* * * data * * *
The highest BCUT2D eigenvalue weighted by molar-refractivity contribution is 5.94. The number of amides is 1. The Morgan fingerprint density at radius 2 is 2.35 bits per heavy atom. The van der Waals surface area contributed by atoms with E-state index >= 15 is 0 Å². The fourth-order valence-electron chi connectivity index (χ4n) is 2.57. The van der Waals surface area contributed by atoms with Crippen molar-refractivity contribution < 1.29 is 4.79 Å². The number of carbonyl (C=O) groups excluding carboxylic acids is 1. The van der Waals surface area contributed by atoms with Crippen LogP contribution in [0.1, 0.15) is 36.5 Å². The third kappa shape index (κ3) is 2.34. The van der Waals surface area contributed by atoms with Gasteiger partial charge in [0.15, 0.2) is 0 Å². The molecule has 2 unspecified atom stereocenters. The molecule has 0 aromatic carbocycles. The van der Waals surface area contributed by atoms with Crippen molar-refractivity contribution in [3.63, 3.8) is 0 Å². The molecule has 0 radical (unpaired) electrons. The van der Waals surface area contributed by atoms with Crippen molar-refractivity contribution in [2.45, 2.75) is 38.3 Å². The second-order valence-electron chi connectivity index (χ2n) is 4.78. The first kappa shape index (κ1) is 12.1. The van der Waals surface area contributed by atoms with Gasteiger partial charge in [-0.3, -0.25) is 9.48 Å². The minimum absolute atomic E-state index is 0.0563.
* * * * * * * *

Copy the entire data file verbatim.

The highest BCUT2D eigenvalue weighted by molar-refractivity contribution is 5.94. The number of amides is 1. The Morgan fingerprint density at radius 2 is 2.35 bits per heavy atom. The van der Waals surface area contributed by atoms with E-state index >= 15 is 0 Å². The fourth-order valence-electron chi connectivity index (χ4n) is 2.57. The van der Waals surface area contributed by atoms with Crippen molar-refractivity contribution < 1.29 is 4.79 Å². The number of carbonyl (C=O) groups excluding carboxylic acids is 1. The van der Waals surface area contributed by atoms with Crippen LogP contribution in [0.1, 0.15) is 36.5 Å². The third kappa shape index (κ3) is 2.34. The van der Waals surface area contributed by atoms with Gasteiger partial charge in [0.15, 0.2) is 0 Å². The molecule has 2 unspecified atom stereocenters. The molecule has 0 aromatic carbocycles. The van der Waals surface area contributed by atoms with Crippen molar-refractivity contribution in [3.63, 3.8) is 0 Å². The molecule has 0 radical (unpaired) electrons. The van der Waals surface area contributed by atoms with Crippen molar-refractivity contribution in [2.45, 2.75) is 38.3 Å². The second-order valence-electron chi connectivity index (χ2n) is 4.78. The first kappa shape index (κ1) is 12.1. The van der Waals surface area contributed by atoms with Gasteiger partial charge in [-0.3, -0.25) is 9.48 Å². The minimum absolute atomic E-state index is 0.0563.